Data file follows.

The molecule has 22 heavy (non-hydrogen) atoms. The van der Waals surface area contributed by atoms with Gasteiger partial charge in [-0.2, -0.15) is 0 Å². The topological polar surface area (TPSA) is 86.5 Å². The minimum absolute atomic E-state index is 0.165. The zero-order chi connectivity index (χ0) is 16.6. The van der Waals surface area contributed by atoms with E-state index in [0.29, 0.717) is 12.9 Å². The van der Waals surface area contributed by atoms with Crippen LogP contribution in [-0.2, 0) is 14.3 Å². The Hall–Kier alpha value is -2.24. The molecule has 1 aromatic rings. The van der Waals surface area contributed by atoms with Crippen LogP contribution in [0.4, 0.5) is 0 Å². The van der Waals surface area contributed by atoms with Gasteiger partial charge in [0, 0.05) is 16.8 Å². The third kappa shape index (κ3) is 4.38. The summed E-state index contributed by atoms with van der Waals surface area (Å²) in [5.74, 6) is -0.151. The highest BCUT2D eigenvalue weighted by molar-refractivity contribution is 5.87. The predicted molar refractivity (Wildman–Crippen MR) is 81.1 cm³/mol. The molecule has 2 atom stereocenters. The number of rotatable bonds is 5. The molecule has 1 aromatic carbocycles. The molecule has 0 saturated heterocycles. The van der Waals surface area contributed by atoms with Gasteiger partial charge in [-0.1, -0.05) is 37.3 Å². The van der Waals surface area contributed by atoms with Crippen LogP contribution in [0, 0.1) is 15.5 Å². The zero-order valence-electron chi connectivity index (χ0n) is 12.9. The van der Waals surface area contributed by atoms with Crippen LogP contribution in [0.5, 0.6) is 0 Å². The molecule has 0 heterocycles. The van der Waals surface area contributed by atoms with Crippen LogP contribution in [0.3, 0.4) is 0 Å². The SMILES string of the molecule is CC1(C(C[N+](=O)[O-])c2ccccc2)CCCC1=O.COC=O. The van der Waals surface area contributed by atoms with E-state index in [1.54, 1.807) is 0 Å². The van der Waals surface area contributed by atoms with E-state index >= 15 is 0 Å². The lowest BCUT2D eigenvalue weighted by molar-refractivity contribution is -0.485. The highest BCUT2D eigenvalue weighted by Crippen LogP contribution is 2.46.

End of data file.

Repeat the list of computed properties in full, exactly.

The molecule has 22 heavy (non-hydrogen) atoms. The van der Waals surface area contributed by atoms with Gasteiger partial charge in [-0.2, -0.15) is 0 Å². The topological polar surface area (TPSA) is 86.5 Å². The minimum absolute atomic E-state index is 0.165. The zero-order chi connectivity index (χ0) is 16.6. The van der Waals surface area contributed by atoms with E-state index in [0.29, 0.717) is 12.9 Å². The van der Waals surface area contributed by atoms with Crippen LogP contribution in [-0.2, 0) is 14.3 Å². The Hall–Kier alpha value is -2.24. The molecule has 1 aromatic rings. The van der Waals surface area contributed by atoms with Crippen LogP contribution in [0.4, 0.5) is 0 Å². The van der Waals surface area contributed by atoms with Gasteiger partial charge in [0, 0.05) is 16.8 Å². The third kappa shape index (κ3) is 4.38. The summed E-state index contributed by atoms with van der Waals surface area (Å²) in [5.74, 6) is -0.151. The highest BCUT2D eigenvalue weighted by molar-refractivity contribution is 5.87. The predicted molar refractivity (Wildman–Crippen MR) is 81.1 cm³/mol. The molecule has 2 atom stereocenters. The number of rotatable bonds is 5. The molecule has 1 aromatic carbocycles. The molecule has 0 saturated heterocycles. The van der Waals surface area contributed by atoms with Gasteiger partial charge in [-0.1, -0.05) is 37.3 Å². The van der Waals surface area contributed by atoms with Crippen LogP contribution in [0, 0.1) is 15.5 Å². The zero-order valence-electron chi connectivity index (χ0n) is 12.9. The van der Waals surface area contributed by atoms with Crippen LogP contribution in [0.5, 0.6) is 0 Å². The molecule has 0 heterocycles. The van der Waals surface area contributed by atoms with Crippen LogP contribution in [0.3, 0.4) is 0 Å². The SMILES string of the molecule is CC1(C(C[N+](=O)[O-])c2ccccc2)CCCC1=O.COC=O. The van der Waals surface area contributed by atoms with E-state index in [1.54, 1.807) is 0 Å². The van der Waals surface area contributed by atoms with E-state index >= 15 is 0 Å². The lowest BCUT2D eigenvalue weighted by molar-refractivity contribution is -0.485. The highest BCUT2D eigenvalue weighted by Crippen LogP contribution is 2.46.